As of this writing, 16 states have statutes of general applicability concerning non-compete agreements. Several other states have much more limited statutory provisions which address, among other things, no-hire covenants (Missouri), non-disclosure agreements (Washington), and profession-specific non-competes (Delaware, Illinois, New York, Massachusetts, and others).
Legislation in this area is increasing, particularly as the economy flattens and employees conduct business across state lines. Idaho and Oregon have enacted major changes to non-compete law by statute in the last year or two, while Georgia is on the cusp of major reform. Though a bill was filed in the Illinois House of Representatives concerning non-compete agreements, that legislation did not make it past a first reading and the deadline has passed for it to be introduced and called for a vote during Regular Session.
Given the expectation that legislative activity will only proliferate in this field of law, a logical question is whether a statute should be applied prospectively or retroactively. Even then, the question arises as to what prospective application means to a contract that is intended to apply at a future point in time.
The Court of Appeal of Louisiana had occasion to consider this question in Hixson Autoplex of Alexandria v. Lewis. In that case, the employee, a car salesman, signed an industry non-compete with his dealership in 2005. A year later, the Louisiana legislature carved out car salesmen from the statute permitting narrowly tailored non-competes. (Parenthetically, this appears to be the only state granting a non-compete exemption to car salesmen. It is unknown why this lobby has enough influence in Louisiana to get such a law passed). In 2008, Lewis was terminated and accepted employment with another dealership in a prohibited territory under his contract.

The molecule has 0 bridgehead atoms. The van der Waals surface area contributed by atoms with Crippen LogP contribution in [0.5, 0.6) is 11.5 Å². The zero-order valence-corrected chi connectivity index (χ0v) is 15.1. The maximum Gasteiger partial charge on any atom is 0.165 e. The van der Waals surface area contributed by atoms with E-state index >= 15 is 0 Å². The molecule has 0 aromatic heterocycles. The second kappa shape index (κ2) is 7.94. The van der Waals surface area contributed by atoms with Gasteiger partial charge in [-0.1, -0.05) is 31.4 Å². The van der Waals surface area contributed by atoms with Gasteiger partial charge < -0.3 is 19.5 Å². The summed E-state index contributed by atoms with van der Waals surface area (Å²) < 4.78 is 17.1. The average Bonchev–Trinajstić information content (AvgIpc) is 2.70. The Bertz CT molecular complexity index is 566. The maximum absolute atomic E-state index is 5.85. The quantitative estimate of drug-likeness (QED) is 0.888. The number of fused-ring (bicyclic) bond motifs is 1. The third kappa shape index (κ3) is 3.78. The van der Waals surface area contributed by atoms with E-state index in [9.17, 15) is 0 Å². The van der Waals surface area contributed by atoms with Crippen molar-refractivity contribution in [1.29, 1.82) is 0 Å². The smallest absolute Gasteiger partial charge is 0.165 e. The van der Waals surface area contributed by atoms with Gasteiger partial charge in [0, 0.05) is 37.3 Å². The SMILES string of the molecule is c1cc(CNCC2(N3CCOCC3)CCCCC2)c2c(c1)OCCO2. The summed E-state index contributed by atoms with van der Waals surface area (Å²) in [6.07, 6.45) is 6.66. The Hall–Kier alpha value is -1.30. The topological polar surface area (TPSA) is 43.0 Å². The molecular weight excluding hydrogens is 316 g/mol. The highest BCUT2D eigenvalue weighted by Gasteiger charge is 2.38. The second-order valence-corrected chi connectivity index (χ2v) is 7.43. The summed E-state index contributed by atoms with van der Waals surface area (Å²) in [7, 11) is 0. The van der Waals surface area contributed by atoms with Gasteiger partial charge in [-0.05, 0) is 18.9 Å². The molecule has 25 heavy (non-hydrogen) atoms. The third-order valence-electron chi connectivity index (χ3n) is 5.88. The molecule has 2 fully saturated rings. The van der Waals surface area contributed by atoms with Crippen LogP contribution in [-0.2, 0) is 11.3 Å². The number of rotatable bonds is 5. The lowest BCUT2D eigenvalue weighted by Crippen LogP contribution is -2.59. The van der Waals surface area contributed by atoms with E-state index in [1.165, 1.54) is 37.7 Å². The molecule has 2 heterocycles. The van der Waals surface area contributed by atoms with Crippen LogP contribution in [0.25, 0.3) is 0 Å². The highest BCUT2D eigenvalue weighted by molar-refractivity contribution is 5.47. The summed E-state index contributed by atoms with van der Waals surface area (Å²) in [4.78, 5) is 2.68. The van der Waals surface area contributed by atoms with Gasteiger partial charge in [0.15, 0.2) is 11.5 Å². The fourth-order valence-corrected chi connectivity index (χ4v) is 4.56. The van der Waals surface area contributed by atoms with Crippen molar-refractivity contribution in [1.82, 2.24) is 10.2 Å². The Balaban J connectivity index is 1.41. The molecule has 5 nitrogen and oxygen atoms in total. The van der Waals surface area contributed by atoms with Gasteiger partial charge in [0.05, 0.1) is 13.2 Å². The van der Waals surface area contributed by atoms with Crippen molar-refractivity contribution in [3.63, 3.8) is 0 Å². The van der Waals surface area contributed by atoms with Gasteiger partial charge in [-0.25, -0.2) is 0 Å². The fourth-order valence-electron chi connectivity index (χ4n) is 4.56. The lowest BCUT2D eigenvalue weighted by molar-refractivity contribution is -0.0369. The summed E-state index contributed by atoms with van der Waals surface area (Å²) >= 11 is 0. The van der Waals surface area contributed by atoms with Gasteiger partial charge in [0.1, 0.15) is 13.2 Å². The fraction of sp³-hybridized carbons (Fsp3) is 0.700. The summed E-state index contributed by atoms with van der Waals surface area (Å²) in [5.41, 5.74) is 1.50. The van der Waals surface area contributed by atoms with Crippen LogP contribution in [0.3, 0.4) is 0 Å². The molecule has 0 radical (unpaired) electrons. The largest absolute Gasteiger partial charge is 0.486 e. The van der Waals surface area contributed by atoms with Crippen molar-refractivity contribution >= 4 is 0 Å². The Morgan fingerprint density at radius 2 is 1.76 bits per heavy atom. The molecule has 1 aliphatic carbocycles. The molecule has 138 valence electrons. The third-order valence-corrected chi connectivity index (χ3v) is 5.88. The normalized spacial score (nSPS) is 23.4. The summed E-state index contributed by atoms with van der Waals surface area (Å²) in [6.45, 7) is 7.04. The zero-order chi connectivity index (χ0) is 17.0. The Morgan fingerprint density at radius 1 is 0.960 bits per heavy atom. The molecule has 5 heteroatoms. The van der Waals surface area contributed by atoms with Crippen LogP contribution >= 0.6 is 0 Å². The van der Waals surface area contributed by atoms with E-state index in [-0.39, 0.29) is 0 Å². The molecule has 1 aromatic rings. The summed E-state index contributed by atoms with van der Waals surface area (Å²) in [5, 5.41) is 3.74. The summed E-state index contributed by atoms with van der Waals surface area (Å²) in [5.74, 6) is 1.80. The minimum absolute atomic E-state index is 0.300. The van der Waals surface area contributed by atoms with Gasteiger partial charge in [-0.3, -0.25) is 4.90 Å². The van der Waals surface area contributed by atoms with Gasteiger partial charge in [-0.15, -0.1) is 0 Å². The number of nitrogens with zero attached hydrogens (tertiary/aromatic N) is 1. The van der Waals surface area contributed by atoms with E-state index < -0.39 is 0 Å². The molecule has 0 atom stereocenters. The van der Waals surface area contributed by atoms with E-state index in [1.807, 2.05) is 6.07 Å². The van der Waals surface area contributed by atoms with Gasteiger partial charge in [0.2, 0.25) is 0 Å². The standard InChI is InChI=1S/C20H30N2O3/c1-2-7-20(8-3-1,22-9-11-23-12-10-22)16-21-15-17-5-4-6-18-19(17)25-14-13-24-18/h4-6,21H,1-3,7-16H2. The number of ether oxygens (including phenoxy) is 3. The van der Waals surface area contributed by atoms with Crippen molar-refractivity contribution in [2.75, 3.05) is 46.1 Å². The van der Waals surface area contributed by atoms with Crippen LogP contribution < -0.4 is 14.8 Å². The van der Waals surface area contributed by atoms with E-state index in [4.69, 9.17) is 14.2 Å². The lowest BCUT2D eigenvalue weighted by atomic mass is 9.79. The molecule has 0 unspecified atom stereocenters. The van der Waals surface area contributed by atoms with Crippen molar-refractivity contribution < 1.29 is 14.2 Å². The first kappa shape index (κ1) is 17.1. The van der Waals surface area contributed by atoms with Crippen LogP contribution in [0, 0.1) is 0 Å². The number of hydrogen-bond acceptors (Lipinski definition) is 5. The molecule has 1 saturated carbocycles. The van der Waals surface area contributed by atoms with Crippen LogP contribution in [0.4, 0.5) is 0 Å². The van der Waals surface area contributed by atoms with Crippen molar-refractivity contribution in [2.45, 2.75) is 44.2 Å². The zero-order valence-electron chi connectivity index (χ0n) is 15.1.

The court held that the change to the non-compete law substantive, not procedural, and as a default rule, substantive changes in the law apply prospectively only. The dissent rightfully points out that the relevant inquiry could be considered the time of termination, not the time the contract was entered into. After all, the covenant only takes effect upon termination, and the sina qua non of a covenant is to protect the employer after the employee is gone. By the time Lewis was fired, the statute had been changed. Neither side had anything to gain by the contract prior to this date.
Generally speaking, a legislature's expressed intent will govern. A statute may very well provide that it is intended to apply to agreements entered into on or before a date certain, and that type of clause will govern. Absent such an expression, the substantive change in the law applies prospectively. But Hixson Autoplex, and in particular the dissent, notes the inquiry regarding prospective application of a statutory amendment is not as simple in non-competes as it is in other business transactions.
Court: Court of Appeal of Louisiana, Third Circuit
Opinion Date: 4/1/09
Cite: Hixson Autoplex of Alexandria, Inc. v. Lewis, 2009 La. App. LEXIS 509 (La. Ct. App. Apr. 1, 2009)